"She was in fight or flight mode," said Deanna Barth, and expert in animal rescue with decades of experience. Barth likened Daisy's skill at eluding capture with that of a coyote. But even coyotes can be captured eventually.

"All the typical things, like cage traps and baiting with smelly foods, was not working," Barth said. "Our only way to earn her trust was to get someone she might remember."

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Barth had heard that before being adopted, Daisy has spent time with a foster family and had become attached to a little girl there. They set out to find her.

That girl turned out to be Meghan.

Meghan and her mother, Karen Topping, are prolific at fostering and training rescued and even feral dogs. Seventy-five dogs have passed through their home in the past year along. Daisy, though, was special.

"Her bond with Meghan was uncanny," Karen Topping said.

This all explains why, in late December, Meghan and her mom drove from Morgan Hill to Hollister to see if they would have any luck at capturing the dog.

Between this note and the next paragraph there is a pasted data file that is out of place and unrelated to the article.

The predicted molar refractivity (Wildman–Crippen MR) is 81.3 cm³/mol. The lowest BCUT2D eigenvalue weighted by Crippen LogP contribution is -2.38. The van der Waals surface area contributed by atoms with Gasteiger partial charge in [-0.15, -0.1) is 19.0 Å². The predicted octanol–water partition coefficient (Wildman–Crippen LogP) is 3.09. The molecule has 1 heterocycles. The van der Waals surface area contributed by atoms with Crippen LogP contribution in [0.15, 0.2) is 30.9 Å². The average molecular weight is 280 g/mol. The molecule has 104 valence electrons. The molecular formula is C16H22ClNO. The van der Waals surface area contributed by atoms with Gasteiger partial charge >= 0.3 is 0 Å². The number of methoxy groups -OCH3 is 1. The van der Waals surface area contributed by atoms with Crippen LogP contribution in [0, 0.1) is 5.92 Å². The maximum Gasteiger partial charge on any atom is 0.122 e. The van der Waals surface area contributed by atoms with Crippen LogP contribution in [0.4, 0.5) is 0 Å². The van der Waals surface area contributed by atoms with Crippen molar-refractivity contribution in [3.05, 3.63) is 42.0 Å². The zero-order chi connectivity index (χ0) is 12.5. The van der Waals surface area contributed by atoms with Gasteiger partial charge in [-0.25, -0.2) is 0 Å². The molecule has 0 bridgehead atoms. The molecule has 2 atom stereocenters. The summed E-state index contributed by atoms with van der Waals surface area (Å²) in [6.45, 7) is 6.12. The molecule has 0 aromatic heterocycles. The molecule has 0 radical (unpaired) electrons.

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They found her in one of her usual haunts, an empty field.

Karen Topping began taking pictures and video to document the sighting, but it was Meghan who decided on her own to take action. Well, not completely on her own. Meghan says Daisy told her what to do.

"She told me. Because you can talk to dogs in your brain," Meghan said. "She told me if Mom stayed in the truck she would come to me and I believed it."

So Meghan got out of the truck, walked to the middle of the field, sat down, and waited.

Daisy was cautious at first eventually crept closer and closer to the little girl, seeming to recognize her as an old friend.

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The last few moments were captured on video by Karen Topping.

Tail wagging, Daisy comes up to Meghan and allows the girl to pet her. Meghan eventually walks back to the truck, gets a leash, returns to the dog and puts it on her.

"I was just amazed," Karen Topping said.

"It's hard to watch that video and not cry," Barth said.